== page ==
Free counter and web stats


..There's a little Samuel Pepys in all of us..

Monday, November 27, 2006

In response to a comment on our post concerning the economic state Scotland would find itself in should this country leave the Union, a comparison was made with Luxembourg, which indeed has a population less than that of Edinburgh, and thus a much lower tax base than ours.
But, it must be pointed out that Luxembourg has established industries in steel, banking, telecommunications, and agriculture.. It also enjoys a great deal of foreign investment, with the US investing more capital in that country than any other save Canada..
The iron and steel industry, located along the French border, is the most important single sector of the economy. Steel accounts for 29% of all exports (excluding services), 1.8% of GDP, 22% of industrial employment, and 3.9% of the work force.The restructuring of the industry and increasing government ownership in Arbed (31%) began as early as 1974. As a result of timely modernization of facilities, cutbacks in production and employment, government assumption of portions of Arbed's debt, and recent cyclical recovery of the international demand for steel, the company is again profitable. Its productivity is among the highest in the world. U.S. markets account for about 6% of Arbed's output. The company specializes in production of large architectural steel beams and specialized value-added products. There has been, however, a relative decline in the steel sector, offset by Luxembourg's emergence as a financial center.
In 2001, through the merger with Aceralia and Usinor, Arbed became Arcelor and now forms one of the largest steelproducer in the world.

Banking is especially important to Luxembourg's economy. The country is a tax haven and so attracts capital fleeing from other countries so they can reduce the costs. At the end of March 2006, there were 155 banks in Luxembourg, with 23,000 employees. Political stability, good communications, easy access to other European centres, skilled multilingual staff, and a tradition of banking secrecy have all contributed to the growth of the financial sector. Germany accounts for the largest-single grouping of banks, with Scandinavian, Japanese, and major U.S. banks also heavily represented. Total assets exceeded €792.4 billion at the end of 2005. More than 9,000 holding companies are established in Luxembourg. The European Investment Bank—the financial institution of the European Union—is also located there.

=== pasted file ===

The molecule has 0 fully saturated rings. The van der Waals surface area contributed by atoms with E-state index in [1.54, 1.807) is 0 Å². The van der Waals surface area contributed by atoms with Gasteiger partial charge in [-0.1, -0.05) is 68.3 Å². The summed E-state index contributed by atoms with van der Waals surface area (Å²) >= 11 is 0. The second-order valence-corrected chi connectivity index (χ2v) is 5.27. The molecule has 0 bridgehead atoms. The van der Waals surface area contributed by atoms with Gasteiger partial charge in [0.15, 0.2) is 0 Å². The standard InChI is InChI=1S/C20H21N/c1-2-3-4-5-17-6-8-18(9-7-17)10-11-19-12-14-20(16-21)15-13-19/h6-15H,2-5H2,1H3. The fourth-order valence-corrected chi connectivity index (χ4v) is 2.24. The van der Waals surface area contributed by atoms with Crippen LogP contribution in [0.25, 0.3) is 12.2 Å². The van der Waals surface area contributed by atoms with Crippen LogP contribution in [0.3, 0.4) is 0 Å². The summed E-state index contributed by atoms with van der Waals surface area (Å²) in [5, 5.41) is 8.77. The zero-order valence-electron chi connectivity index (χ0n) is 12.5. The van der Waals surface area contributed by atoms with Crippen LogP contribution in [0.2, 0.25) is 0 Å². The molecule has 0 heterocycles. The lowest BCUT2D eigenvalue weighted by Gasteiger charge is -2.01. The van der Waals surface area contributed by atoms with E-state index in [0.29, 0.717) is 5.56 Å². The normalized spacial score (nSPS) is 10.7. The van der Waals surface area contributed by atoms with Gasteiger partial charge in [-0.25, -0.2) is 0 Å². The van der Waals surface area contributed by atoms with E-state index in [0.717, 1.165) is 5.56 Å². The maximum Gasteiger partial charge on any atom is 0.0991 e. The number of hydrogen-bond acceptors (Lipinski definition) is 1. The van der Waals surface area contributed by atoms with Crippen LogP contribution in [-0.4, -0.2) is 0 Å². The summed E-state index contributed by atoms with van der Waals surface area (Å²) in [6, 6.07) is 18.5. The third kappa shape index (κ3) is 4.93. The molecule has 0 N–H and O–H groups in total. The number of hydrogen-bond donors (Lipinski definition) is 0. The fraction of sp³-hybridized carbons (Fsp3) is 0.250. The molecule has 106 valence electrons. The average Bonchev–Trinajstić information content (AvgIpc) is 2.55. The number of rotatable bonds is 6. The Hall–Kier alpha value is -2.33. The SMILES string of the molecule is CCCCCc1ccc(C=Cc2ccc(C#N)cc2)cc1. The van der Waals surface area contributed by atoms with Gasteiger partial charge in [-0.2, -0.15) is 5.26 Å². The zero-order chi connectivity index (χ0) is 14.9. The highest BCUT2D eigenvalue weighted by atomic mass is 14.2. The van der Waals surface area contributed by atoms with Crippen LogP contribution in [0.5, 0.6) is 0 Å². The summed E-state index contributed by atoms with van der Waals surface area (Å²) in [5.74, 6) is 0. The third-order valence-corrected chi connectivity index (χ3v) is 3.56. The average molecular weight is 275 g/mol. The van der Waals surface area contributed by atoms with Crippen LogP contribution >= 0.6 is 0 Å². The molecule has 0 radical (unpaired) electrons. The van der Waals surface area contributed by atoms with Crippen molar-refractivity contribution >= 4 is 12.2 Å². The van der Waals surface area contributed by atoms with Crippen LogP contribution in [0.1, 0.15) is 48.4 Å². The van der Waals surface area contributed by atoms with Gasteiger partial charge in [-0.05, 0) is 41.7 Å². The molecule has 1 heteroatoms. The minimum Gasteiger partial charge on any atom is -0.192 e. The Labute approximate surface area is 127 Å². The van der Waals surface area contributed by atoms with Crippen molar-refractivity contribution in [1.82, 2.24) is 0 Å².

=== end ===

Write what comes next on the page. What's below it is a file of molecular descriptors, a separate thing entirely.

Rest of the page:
As for the economic future of Scotland itself, Scotland could become a poorer country than Greece or Portugal within the next 50 years, according to economists.
The Centre for Economics and Business Research said the country needs more entrepreneurs and tax incentives to encourage companies and investment.
The experts also said there should be greater deregulation, allowing businesses to flourish without the burden of red tape.

In their report, Douglas McWilliams and Richard Greenwood said Scotland had failed to fully enjoy the benefits of the consumer boom in other parts of the UK.
The "global technologies slowdown" has also had a negative impact on Scotland's 'Silicon Glen'.
However, the economists stressed that weak economic performance is not a recent problem.
They said: "Scottish growth since 1995 has averaged only 1.9% compared with 2.7% for the UK as a whole.
"Scottish manufactured exports are running at a lower level than four years ago while the number of people living in Scotland has been falling since 1995. "

"If present rates of growth are projected ahead, Scotland within 50 years will be a poorer country than Greece or Portugal and not a long way ahead of Poland or Turkey."
The economists said Scotland suffers from a "lack of entrepreneurship culture" and they urged Scottish banks to offer more support to business start-ups.
They called for a "tartan tax" reduction of three pence which would mean less public spending but would encourage a more efficient economy and a reduction in red tape.
While the report said there would be no quick fix, it stressed that the suggested measures would start to "turn the economy round".

With these facts, and projections in mind, it would appear that Scotland would have an exceedingly hard time in setting up legislation which would induce foreign investment, simply because tax breaks would be a difficult incentive to offer..
Luxembourg has an economy that is well established, and trade and financial agreements which are longstanding.
Scotland would be starting from scratch.

No comments:

Search This Blog

Blog Archive